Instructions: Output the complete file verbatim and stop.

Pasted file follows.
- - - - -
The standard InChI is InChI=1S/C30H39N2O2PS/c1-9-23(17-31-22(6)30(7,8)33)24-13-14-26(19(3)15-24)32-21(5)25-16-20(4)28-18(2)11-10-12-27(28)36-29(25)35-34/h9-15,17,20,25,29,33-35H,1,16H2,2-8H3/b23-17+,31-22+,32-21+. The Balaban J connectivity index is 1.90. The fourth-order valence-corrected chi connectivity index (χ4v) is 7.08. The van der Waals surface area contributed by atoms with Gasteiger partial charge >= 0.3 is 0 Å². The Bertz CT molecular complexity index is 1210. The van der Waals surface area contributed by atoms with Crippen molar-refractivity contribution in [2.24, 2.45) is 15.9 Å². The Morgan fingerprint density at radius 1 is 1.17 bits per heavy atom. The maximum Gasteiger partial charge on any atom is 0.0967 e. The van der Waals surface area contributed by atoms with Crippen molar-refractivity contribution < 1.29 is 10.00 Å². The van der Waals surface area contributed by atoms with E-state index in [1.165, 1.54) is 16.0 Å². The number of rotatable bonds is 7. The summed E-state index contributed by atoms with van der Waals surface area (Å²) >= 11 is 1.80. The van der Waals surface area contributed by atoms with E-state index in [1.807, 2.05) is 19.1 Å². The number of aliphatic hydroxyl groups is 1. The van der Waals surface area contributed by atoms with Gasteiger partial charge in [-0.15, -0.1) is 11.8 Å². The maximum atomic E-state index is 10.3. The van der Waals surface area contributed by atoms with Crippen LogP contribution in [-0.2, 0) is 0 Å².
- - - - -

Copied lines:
The standard InChI is InChI=1S/C30H39N2O2PS/c1-9-23(17-31-22(6)30(7,8)33)24-13-14-26(19(3)15-24)32-21(5)25-16-20(4)28-18(2)11-10-12-27(28)36-29(25)35-34/h9-15,17,20,25,29,33-35H,1,16H2,2-8H3/b23-17+,31-22+,32-21+. The Balaban J connectivity index is 1.90. The fourth-order valence-corrected chi connectivity index (χ4v) is 7.08. The van der Waals surface area contributed by atoms with Gasteiger partial charge >= 0.3 is 0 Å². The Bertz CT molecular complexity index is 1210. The van der Waals surface area contributed by atoms with Crippen molar-refractivity contribution in [2.24, 2.45) is 15.9 Å². The Morgan fingerprint density at radius 1 is 1.17 bits per heavy atom. The maximum Gasteiger partial charge on any atom is 0.0967 e. The van der Waals surface area contributed by atoms with Crippen molar-refractivity contribution < 1.29 is 10.00 Å². The van der Waals surface area contributed by atoms with E-state index in [1.165, 1.54) is 16.0 Å². The number of rotatable bonds is 7. The summed E-state index contributed by atoms with van der Waals surface area (Å²) >= 11 is 1.80. The van der Waals surface area contributed by atoms with E-state index in [1.807, 2.05) is 19.1 Å². The number of aliphatic hydroxyl groups is 1. The van der Waals surface area contributed by atoms with Gasteiger partial charge in [-0.15, -0.1) is 11.8 Å². The maximum atomic E-state index is 10.3. The van der Waals surface area contributed by atoms with Crippen LogP contribution in [-0.2, 0) is 0 Å².